My all-white upbringing robbed me of cultural understanding. DEI in college helped me learn.


Reality is complicated, and the best way to understand the complexity of humanity is to experience it first-hand.

(Calla Kessler | The New York Times) An empty classroom on April 15, 2020.

When I was in grade school, we sat in little wooden desks that wrapped around the right side of the seat to create an arm support. The school district made a few desks that wrapped around the left side so that they fit left-handers.

Was this “differential treatment?” Yes, a simple nod to the reality that some people have different needs.

That grade school was situated in the middle of a nice neighborhood in suburban Indianapolis. I had an easy life growing up there. I went to excellent public schools. For fun, we would go to Riverside Amusement Park, where every ticket booth had a sign that said “For White Patrons Only.” In the summer, we would spend our time at the Miramar Swim Club; I never saw a person of color there. There was one Black kid in my high school, but he was beat up so often that he quit.

Most Black people in Indianapolis were stuck in run-down inner-city neighborhoods due to redlining and racially restrictive covenants in the more affluent neighborhoods. In my neighborhood, I was surrounded by opportunity; in their neighborhoods, they were surrounded by poverty and despair.

When I went to Purdue University, I saw people who looked like me; nearly the entire campus was white and most had come from middle-class homes similar to mine. While I was a student there, Purdue recognized that many Black people came from a very different experience — a much more challenging experience — and began a program to actively recruit Black students and make them feel more welcome. An event was held on-campus to celebrate Black history, and I attended, primarily out of curiosity. It was the first time in my life that I had ever been around a substantial number of Black people, even though I had grown up in a city with a large Black population. As I mingled with these people, whose experience was so different from mine, I realized that I had missed out on something essential to emotional growth and development, that I could learn so much by being around individuals from different backgrounds and cultures.

My all-white upbringing had robbed me of a rich cultural milieu that would not only help me understand other people’s perspectives but enrich my own life with new horizons and new ways of interpreting the human experience. Reality is complicated, and the best way to understand the complexity of humanity is to experience it first-hand and learn from other peoples, cultures and ethnicities.

When I joined the faculty at the University of Utah, I began working with a small number of Native American students. They were a tiny percentage of the students on campus, even though there are eight tribal nations in Utah and the team mascot is named after a local tribe. My first impression of these students was that they were in a kind of shock. The campus was an alien place, and they were surrounded by a dominating culture that had tried to exterminate them, forced them to assimilate and took by force nearly all their land, water and independence. The resulting historical trauma still affects Native people today.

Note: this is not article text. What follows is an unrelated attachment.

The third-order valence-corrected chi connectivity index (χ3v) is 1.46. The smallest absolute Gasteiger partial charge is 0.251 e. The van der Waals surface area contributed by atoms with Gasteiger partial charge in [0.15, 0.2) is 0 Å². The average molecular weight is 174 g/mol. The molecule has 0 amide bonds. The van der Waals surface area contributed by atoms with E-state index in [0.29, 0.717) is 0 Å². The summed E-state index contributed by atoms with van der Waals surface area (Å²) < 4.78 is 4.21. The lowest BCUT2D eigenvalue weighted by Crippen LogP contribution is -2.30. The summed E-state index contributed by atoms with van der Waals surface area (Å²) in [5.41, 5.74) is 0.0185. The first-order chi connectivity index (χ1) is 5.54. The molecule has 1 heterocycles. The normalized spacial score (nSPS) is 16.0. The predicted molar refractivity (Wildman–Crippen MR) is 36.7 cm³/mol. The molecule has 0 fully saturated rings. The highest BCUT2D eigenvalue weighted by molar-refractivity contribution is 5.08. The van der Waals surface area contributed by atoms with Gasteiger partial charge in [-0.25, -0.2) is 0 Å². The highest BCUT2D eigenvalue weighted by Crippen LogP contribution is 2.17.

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I can only imagine how intimidating it must have been for them to be immersed in such a hostile environment. Recognizing this reality, a group of faculty and Native students began lobbying for a place on campus that would be a refuge for Native students, a home away from home where they could relax in a welcoming environment and recharge their cultural batteries. The University responded by creating the American Indian Resource Center, recognizing that students have different cultural backgrounds and different needs.

In recent years some states have banned DEI in public and higher education. This is a basic failure to understand that students are not automatons manufactured on the same assembly line. It’s like insisting that everyone wear the same size clothes. We cannot treat every student alike when there is such dramatic variation among them.

Some students grow up poor, some are from neighborhoods where almost no one goes to college and some experience racism or sexism — or both. DEI is a response to that reality by attempting to make educational success accessible to all, not just the advantaged portions of the population.

We can tailor the educational experience to students’ needs, but not if such a response has been outlawed by a state legislature that is blind to the great diversity of student backgrounds, needs and experience. DEI is the educational equivalent of making left-handed desks for left-handed students. Educators need the freedom to recognize reality.

Daniel McCool is professor emeritus at the University of Utah.

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